8 things to do during the first month of your year abroad
Craig Debrah is a student at City University London who spent his year abroad studying Law on an Erasmus year at the Université Toulouse 1 Capitole in Toulouse, France. Here are his top tips for making the most of your first month abroad. For more of Craig's adventures, check out his blog.
So you’ve just arrived in your new country where you’ll be spending your year abroad. I remember my first few days in my beloved Toulouse like it was yesterday. It was actually over 12 months ago.
Still, with my vital year abroad experience, I wish impart my pearls of wisdom on you newbies. I’ve compiled a list of 8 things for you to do in your first month of your year abroad.
1. Start speaking the language
This is imperative. I’m sure part of the reason you went on your year abroad was to learn the language. Well do it, and don’t be shy. The temptation is to just go through the whole time speaking English, but come on that’s boring. You can speak English when you Skype your Mum and Dad back home. Don’t be lazy. SPEAK.
It’s really not that difficult, just drum up the courage to speak to locals. They’re not two-headed aliens, they’re just foreign. As unfriendly and as unwelcoming as they may seem, you will surely, SURELY find one who isn’t. Okay fine, even if you can’t find a local who is nice just speak to your year abroad friends in the local language. Yes, it’s hard, usually your fellow year abroad people have insane levels of English but force yourself to do it. You’ll thank yourself (and me) sometime later in life when you’re speaking the language fluently.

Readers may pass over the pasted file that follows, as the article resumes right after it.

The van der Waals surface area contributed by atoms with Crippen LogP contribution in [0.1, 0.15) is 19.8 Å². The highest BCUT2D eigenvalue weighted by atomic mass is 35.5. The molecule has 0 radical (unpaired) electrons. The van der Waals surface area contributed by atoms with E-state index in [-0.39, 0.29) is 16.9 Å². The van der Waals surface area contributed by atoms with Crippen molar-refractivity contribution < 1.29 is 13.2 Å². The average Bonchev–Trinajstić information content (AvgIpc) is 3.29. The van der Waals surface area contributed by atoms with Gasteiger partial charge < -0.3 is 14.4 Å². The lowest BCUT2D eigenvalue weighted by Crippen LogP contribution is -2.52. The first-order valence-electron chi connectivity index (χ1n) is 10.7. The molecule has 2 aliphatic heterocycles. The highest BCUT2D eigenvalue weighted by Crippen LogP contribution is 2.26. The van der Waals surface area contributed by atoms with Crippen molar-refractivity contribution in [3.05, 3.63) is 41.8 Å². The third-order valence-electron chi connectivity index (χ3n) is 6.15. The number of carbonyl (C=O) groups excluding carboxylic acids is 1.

2. Il faut s’installer
As they say in French, il faut s’installer. Which means you have to settle in. Get your feet under the table. Get a bank account, Get a sim card, get your travel pass, sort out a place to stay, find a gym to sign up to, get a huge supply of toilet roll etc.
You seriously underestimate how much there is to do before you arrive, but there really is a lot. An often forgotten thing to do is to get insurance for your room/apartment, you never know what could happen. Robbery, fire, Earthquake who knows. Sign up for your classes early too before they get full. If they do, you’ll be left with the extra hard ones with the crappy lecturer no one likes. Or worse still, you’ll be stuck with the classes that are at 8:00 a.m on a Monday. Settle in quickly, and then once that’s done, you’re free to spread your wings like the beautiful foreign butterfly you are.
3. Make new friends
This goes without saying. Go and be social. If you’re living in halls, go and knock on the doors of the 5 closest rooms to you. Introduce yourself and find out more about them. If even only one of them is friendly and nice, it was worth the social embarrassment of being seen as a keen bean.
It’s vital to get your foot in the door and start making new friends in your new land. It will help you in ways you can’t imagine. Friends are going to be the number one thing during your year abroad. Nothing helps you settle in faster and make you more comfortable with your surroundings, than making new friends. So make them in abundance, and make them fast.
From day one of your year abroad, you’re living on borrowed time. Your time is limited, and you don’t wanna have the regret of meeting someone late and wishing you’d have known them from the beginning of your time abroad. That feelings sucks.